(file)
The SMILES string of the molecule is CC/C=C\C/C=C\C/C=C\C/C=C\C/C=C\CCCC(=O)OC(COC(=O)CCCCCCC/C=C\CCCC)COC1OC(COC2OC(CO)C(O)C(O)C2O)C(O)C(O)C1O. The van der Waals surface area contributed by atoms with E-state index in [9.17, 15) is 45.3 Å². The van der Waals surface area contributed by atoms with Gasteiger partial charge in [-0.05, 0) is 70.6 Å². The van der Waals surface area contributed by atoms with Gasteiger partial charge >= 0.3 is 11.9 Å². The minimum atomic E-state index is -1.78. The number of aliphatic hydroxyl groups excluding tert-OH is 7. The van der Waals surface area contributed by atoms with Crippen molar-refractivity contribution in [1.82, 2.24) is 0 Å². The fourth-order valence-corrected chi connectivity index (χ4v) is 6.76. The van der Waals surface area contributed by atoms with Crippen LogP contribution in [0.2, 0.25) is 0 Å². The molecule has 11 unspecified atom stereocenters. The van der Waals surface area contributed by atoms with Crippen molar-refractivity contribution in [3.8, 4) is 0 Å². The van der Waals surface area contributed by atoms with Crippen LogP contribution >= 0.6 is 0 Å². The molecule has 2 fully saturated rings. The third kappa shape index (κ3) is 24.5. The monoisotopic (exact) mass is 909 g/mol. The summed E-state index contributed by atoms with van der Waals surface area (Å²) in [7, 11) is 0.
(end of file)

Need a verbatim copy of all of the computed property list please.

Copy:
The SMILES string of the molecule is CC/C=C\C/C=C\C/C=C\C/C=C\C/C=C\CCCC(=O)OC(COC(=O)CCCCCCC/C=C\CCCC)COC1OC(COC2OC(CO)C(O)C(O)C2O)C(O)C(O)C1O. The van der Waals surface area contributed by atoms with E-state index in [9.17, 15) is 45.3 Å². The van der Waals surface area contributed by atoms with Gasteiger partial charge in [-0.05, 0) is 70.6 Å². The van der Waals surface area contributed by atoms with Gasteiger partial charge >= 0.3 is 11.9 Å². The minimum atomic E-state index is -1.78. The number of aliphatic hydroxyl groups excluding tert-OH is 7. The van der Waals surface area contributed by atoms with Crippen molar-refractivity contribution in [1.82, 2.24) is 0 Å². The fourth-order valence-corrected chi connectivity index (χ4v) is 6.76. The van der Waals surface area contributed by atoms with Crippen LogP contribution in [0.2, 0.25) is 0 Å². The molecule has 11 unspecified atom stereocenters. The van der Waals surface area contributed by atoms with Crippen molar-refractivity contribution in [3.8, 4) is 0 Å². The van der Waals surface area contributed by atoms with Crippen LogP contribution >= 0.6 is 0 Å². The molecule has 2 fully saturated rings. The third kappa shape index (κ3) is 24.5. The monoisotopic (exact) mass is 909 g/mol. The summed E-state index contributed by atoms with van der Waals surface area (Å²) in [7, 11) is 0.